I am not foreseeing myself writing any fiction tonight, (First seven chapters of Do You Remember When The World Ended are finished, ask to read them if you want to read them) so the blogging will commence.
Days spent in bookstores. Saw stuff I rarely see, emblazoned with crazy-positive blurbs. A Steve Erickson novel, whose Days Between Stations liked quite a bit, got support from Tom Robbins, Thomas Pynchon, and William Gibson. It's nonetheless a rare occasion to come across his stuff. Meanwhile, Flann O'Brien's At Swim-Two-Birds, kind of an acknowledged classic but rarely come across, I came across today. It has this quote on the front from Dylan Thomas, saying "This is a good book to get for your sister if she's a drunk and nasty girl." This is a paraphrase, but I'm striving for accuracy. Then it gets respect from the likes of James Joyce and Updike and all kinds of people. I need to read it.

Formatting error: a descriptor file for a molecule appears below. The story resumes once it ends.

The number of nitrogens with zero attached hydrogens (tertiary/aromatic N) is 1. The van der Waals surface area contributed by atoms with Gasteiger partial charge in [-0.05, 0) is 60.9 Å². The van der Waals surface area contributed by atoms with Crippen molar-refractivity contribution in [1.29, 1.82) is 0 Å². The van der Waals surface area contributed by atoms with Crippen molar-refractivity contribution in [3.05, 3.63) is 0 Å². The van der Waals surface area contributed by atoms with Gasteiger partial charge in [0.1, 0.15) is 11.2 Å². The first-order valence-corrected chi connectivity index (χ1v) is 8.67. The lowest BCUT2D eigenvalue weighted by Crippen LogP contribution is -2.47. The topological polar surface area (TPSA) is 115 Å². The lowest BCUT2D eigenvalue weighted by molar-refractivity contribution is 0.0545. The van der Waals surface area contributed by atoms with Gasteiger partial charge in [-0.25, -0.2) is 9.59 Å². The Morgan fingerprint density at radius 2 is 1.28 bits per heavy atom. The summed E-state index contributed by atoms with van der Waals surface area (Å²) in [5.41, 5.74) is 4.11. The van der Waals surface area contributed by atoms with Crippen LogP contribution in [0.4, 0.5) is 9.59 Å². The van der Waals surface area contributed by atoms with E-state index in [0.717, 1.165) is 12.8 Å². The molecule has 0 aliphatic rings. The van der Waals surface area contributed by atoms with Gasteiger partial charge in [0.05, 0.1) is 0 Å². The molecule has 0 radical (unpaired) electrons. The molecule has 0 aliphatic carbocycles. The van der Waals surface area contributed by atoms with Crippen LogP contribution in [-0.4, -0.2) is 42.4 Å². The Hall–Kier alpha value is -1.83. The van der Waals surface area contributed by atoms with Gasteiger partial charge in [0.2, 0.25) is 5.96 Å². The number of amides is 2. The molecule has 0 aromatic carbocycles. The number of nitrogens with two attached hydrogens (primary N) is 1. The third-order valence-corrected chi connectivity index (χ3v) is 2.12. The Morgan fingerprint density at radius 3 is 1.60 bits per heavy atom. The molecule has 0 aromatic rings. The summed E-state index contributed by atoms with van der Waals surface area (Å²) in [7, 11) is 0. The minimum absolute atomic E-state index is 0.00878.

Also, saw a magazine for vegetarians with the line "Friends don't let friends eat meat" on it, possibly the most untrue statement ever. Does anyone involved with that magazine believe in it? I don't want to say if they did, they would have no friends at all, but theoretically their friends could all be vegetarians, a very insular clique at work at that magazine. But I like to think they would all at least secretly hate each other, what with it being abundantly clear they were all total douchebags.
I looked at We All Die Alone, the coffee-table book of Mark Newgarden work. It's pretty cool. If I were in the coffee-table book market, I might give it a go, but the content's not super-strong for anyone to actually need. If you come across it in a bookstore, give it a long enough flip-through that you feel acquainted with all the content within. One reoccurring thing is a gag cartoon but with a long paragraph of a character's monologue beneath it in tiny type. The one that really got me was a homeless man doing stand-up. Alternately, there's the talk of the work for Topps in the eighties, as the guy behind Garbage Pail Kids, but also such novelties as Barfing Family Candy. Even funnier to me is the idea that never became more than a phrase, "sandwich gum." The name of that book again: We All Die Alone.